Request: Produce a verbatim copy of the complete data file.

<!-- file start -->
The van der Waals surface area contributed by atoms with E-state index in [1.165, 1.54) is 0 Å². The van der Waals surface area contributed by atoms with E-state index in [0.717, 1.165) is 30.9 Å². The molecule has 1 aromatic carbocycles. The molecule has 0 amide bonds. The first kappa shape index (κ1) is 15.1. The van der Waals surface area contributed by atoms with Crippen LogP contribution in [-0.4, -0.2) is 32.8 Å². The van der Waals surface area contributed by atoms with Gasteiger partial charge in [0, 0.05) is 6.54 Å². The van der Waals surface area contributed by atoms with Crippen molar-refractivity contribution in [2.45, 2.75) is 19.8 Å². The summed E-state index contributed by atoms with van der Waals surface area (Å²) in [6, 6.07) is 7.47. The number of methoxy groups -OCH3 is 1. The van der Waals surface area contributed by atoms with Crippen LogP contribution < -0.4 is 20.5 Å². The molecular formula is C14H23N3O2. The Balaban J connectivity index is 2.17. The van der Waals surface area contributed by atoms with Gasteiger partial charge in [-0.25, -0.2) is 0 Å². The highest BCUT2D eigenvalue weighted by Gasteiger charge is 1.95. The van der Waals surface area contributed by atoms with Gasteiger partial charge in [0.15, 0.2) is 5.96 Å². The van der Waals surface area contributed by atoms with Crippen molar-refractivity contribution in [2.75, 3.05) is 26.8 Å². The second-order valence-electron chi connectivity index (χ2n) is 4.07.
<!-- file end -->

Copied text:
The van der Waals surface area contributed by atoms with E-state index in [1.165, 1.54) is 0 Å². The van der Waals surface area contributed by atoms with E-state index in [0.717, 1.165) is 30.9 Å². The molecule has 1 aromatic carbocycles. The molecule has 0 amide bonds. The first kappa shape index (κ1) is 15.1. The van der Waals surface area contributed by atoms with Crippen LogP contribution in [-0.4, -0.2) is 32.8 Å². The van der Waals surface area contributed by atoms with Gasteiger partial charge in [0, 0.05) is 6.54 Å². The van der Waals surface area contributed by atoms with Crippen molar-refractivity contribution in [2.45, 2.75) is 19.8 Å². The summed E-state index contributed by atoms with van der Waals surface area (Å²) in [6, 6.07) is 7.47. The number of methoxy groups -OCH3 is 1. The van der Waals surface area contributed by atoms with Crippen LogP contribution < -0.4 is 20.5 Å². The molecular formula is C14H23N3O2. The Balaban J connectivity index is 2.17. The van der Waals surface area contributed by atoms with Gasteiger partial charge in [-0.25, -0.2) is 0 Å². The highest BCUT2D eigenvalue weighted by Gasteiger charge is 1.95. The van der Waals surface area contributed by atoms with Gasteiger partial charge in [0.15, 0.2) is 5.96 Å². The van der Waals surface area contributed by atoms with Crippen molar-refractivity contribution in [2.75, 3.05) is 26.8 Å². The second-order valence-electron chi connectivity index (χ2n) is 4.07.